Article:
I have also been intrigued by the possible heterotopian qualities of certain literary spaces. Casarino has explored the heterotopia of the ship within nineteenth century sea narratives, but I have been particularly drawn to Jean Genet’s part-autobiographical and part-imaginary accounts of prison life, particularly the Mettray agricultural colony (see also Ripley 2006 in bibliography). About half of Genet’s Miracle of the Rose focuses on Mettray. According to the writer Edmund White, the colony ‘had the peaceful air of a provincial military headquarters posing as a gentlemen’s farm’. Set amongst open farmland and reached by a lane lined with trees, the place was ‘deceptively pastoral’ and ‘ominously well organised’.
The institution was based on the principle that nature could heal the corrupting influences of society (a theme in Foucault’s History of Madness). Mettray was originally designed by Blouet, who devised a model for over sixty penitentiaries in France, but it became much more than a simple reproduction of Bentham’s panopticon design. In the middle of the main courtyard, a replica schooner was erected with full masts, rigging and sails. The ship was originally designed so that inmates could learn navel techniques and drills. According to White, the remnants of this ‘landlocked ship excited Genet’s imagination’, as did the colony’s cemetery and garden. Indeed Ripley argues that Mettray ‘seems to underlie much’ of Foucault’s account of heterotopia. In some peculiar ways Genet’s half-real, half-imaginary portrayal is like a composite heterotopian site. Its overall design has the rectangular organisation of many utopian communities such as Foucault’s description of a Jesuit colony; it is a prison that also houses gardens, an imposing ship and a cemetery; and, although not strictly a brothel, in Genet’s account the space has a resemblance to a ‘house of illusion’ where sex is negotiated, bought, or imposed.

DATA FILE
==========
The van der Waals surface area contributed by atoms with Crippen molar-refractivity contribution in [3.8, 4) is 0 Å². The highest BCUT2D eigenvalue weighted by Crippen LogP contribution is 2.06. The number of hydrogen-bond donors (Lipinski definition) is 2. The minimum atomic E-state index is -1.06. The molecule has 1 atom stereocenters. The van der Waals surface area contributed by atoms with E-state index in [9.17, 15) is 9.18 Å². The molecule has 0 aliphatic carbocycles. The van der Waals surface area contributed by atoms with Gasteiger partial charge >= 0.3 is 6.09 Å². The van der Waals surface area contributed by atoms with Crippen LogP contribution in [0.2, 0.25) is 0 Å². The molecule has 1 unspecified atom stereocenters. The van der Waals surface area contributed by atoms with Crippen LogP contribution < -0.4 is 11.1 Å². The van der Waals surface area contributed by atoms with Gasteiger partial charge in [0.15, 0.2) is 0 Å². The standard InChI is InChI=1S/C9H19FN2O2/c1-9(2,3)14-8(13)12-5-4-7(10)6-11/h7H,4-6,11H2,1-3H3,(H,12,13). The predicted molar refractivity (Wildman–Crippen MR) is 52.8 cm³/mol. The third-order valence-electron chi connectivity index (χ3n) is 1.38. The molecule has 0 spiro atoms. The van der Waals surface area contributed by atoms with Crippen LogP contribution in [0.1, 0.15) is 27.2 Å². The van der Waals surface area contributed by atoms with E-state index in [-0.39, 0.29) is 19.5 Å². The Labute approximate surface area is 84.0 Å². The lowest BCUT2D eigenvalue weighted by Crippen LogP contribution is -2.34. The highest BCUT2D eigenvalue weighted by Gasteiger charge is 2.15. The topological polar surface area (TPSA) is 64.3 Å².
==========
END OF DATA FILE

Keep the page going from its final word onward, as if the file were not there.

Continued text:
25 May 2012